Alter The Press!


ATP! Album Review: Halfnoise - S/T EP

For all of the creative control Zac Farro has acquired with the creation of his personal project Halfnoise, listeners might expect a bit more creativity in its debut, self-titled EP. Subtly being promoted as the new musical outlet for the ex-Paramore member, Halfnoise unfortunately begs a comparison, so let's get this out of the way now for anyone curious: the two bands share very little in common.

And any question as to whether the two bands would compare is immediately shattered with opening track 'Remember When', where Farro’s vocals are essentially a spitting auditory image of Chris Martin over the formulaic compositions of Paper Route. With the subtlety of a horn over a rolling snare, the song earns a triumphant tone. But as 'Sunsee' continues the EP the excitement is cut by Farro’s focus on minimalism. Its stripped down front-end musicianship, backed by hectic electronic rhythms and repetitive, obscure lyrics (“I can see sometimes”), is mesmerizing, the type of study music that plays more on your brain than your ears.

The crunching effects on 'Hide Your Eyes' offers the first real interest of the album, adding an edge of anxiety that wavers in and out of the track. The overdubs of Farro’s vocals create a mini chorus as we’re brought into 'Free the House' - a track easily translated into a Passion Pit track off "Manners" with its detailed electronics and cut-and-paste vocals to add strictness to its tempo. On the best track of the album, a frantic synth spins up the scale over a high-pitched tinker bell and a quick shaker. This edge of percussion continues on 'Reproof' as triplets of a brushed beat pop and crack and add sharpness to the song otherwise washed out under Farro’s vocals. These are the types of details Halfnoise forces you to analyze on each track. The EP ends without any real climax or resolved tension, so listeners need to work to see the talent in details usually hidden within percussion and studio effects, and often lost under monotonous vocals.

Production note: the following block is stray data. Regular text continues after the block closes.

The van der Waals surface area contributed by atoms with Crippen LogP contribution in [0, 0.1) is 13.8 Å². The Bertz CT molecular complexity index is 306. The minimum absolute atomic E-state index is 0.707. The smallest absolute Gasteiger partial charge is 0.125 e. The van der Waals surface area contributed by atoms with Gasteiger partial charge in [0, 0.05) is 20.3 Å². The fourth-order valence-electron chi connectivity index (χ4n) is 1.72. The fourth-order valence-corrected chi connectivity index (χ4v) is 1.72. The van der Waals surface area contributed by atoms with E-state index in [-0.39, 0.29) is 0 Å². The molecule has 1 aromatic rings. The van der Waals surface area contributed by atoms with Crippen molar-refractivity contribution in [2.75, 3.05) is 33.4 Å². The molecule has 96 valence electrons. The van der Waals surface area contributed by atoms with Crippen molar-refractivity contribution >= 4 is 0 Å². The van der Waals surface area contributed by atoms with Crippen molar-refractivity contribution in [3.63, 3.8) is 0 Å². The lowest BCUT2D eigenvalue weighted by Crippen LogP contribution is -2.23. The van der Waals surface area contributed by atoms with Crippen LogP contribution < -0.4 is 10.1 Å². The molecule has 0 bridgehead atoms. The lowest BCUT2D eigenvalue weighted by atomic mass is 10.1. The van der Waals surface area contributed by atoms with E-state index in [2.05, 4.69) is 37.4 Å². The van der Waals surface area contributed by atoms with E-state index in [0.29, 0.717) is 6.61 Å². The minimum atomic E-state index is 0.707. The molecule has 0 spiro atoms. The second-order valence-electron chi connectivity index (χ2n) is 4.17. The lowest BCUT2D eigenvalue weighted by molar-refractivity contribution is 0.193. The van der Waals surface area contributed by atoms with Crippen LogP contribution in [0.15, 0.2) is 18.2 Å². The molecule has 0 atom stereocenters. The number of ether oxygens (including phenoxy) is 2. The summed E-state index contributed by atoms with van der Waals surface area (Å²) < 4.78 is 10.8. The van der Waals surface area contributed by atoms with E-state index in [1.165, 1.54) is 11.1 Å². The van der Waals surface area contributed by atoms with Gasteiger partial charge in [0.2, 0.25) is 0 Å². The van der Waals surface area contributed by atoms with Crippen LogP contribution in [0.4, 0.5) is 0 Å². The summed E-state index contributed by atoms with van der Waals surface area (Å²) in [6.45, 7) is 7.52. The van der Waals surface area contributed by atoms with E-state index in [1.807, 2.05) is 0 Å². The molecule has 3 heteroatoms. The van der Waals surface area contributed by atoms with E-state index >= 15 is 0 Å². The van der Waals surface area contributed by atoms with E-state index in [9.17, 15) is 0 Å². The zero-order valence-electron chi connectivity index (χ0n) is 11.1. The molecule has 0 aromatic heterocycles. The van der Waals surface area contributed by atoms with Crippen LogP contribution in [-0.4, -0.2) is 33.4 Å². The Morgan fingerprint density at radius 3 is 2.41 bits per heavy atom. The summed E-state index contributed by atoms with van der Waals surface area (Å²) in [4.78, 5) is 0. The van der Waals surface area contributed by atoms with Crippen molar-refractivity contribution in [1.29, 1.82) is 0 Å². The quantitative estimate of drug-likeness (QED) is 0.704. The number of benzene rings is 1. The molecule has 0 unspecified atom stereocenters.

There is undeniably talent on Farro’s latest project. But unless you’re a fan of the genre, this self-titled might fail to impress as – unless you work to see the differences – every track is essentially built within the same mold. As the only member of Halfnoise, Farro gets to cherry-pick musicians to come and go throughout the EP, but the sound that Farro has created can actually benefit from a few more permanent members to sours in some new ideas. Otherwise, the one-minded band has come out to have just that: one mind, with very little to offer in variety and creativity.


Carolyn Vallejo

"Halfnoise" is out now.

Alter The Press!